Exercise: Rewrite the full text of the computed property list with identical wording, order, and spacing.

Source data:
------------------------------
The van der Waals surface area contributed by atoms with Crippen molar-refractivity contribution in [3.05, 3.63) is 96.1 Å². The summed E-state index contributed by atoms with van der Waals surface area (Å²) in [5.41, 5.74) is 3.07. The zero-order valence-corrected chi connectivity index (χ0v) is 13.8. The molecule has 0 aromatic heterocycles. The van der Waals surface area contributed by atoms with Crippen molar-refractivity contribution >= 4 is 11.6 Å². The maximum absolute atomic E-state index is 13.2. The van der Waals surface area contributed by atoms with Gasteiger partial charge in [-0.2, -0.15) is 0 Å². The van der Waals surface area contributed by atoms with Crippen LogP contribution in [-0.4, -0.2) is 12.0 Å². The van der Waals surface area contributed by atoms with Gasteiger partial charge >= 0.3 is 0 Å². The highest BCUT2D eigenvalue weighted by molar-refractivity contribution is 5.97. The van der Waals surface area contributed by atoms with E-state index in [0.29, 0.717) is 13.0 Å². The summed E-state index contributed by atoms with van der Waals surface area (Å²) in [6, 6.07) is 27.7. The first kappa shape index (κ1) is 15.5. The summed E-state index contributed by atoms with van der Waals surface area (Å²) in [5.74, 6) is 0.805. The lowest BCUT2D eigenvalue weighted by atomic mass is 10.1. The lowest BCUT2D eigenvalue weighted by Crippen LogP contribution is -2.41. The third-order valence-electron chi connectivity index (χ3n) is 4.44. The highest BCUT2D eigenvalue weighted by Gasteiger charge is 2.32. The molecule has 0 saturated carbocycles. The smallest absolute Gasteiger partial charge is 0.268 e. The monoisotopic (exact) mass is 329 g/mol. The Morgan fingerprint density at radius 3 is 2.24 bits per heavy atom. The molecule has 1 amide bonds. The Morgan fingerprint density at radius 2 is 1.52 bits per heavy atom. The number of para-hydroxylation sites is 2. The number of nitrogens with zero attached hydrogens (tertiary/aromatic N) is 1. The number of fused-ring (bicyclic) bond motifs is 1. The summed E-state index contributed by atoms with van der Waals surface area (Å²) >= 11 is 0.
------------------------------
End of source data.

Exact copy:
The van der Waals surface area contributed by atoms with Crippen molar-refractivity contribution in [3.05, 3.63) is 96.1 Å². The summed E-state index contributed by atoms with van der Waals surface area (Å²) in [5.41, 5.74) is 3.07. The zero-order valence-corrected chi connectivity index (χ0v) is 13.8. The molecule has 0 aromatic heterocycles. The van der Waals surface area contributed by atoms with Crippen molar-refractivity contribution >= 4 is 11.6 Å². The maximum absolute atomic E-state index is 13.2. The van der Waals surface area contributed by atoms with Gasteiger partial charge in [-0.2, -0.15) is 0 Å². The van der Waals surface area contributed by atoms with Crippen LogP contribution in [-0.4, -0.2) is 12.0 Å². The van der Waals surface area contributed by atoms with Gasteiger partial charge >= 0.3 is 0 Å². The highest BCUT2D eigenvalue weighted by molar-refractivity contribution is 5.97. The van der Waals surface area contributed by atoms with E-state index in [0.29, 0.717) is 13.0 Å². The summed E-state index contributed by atoms with van der Waals surface area (Å²) in [6, 6.07) is 27.7. The first kappa shape index (κ1) is 15.5. The summed E-state index contributed by atoms with van der Waals surface area (Å²) in [5.74, 6) is 0.805. The lowest BCUT2D eigenvalue weighted by atomic mass is 10.1. The lowest BCUT2D eigenvalue weighted by Crippen LogP contribution is -2.41. The third-order valence-electron chi connectivity index (χ3n) is 4.44. The highest BCUT2D eigenvalue weighted by Gasteiger charge is 2.32. The molecule has 0 saturated carbocycles. The smallest absolute Gasteiger partial charge is 0.268 e. The monoisotopic (exact) mass is 329 g/mol. The Morgan fingerprint density at radius 3 is 2.24 bits per heavy atom. The molecule has 1 amide bonds. The Morgan fingerprint density at radius 2 is 1.52 bits per heavy atom. The number of para-hydroxylation sites is 2. The number of nitrogens with zero attached hydrogens (tertiary/aromatic N) is 1. The number of fused-ring (bicyclic) bond motifs is 1. The summed E-state index contributed by atoms with van der Waals surface area (Å²) >= 11 is 0.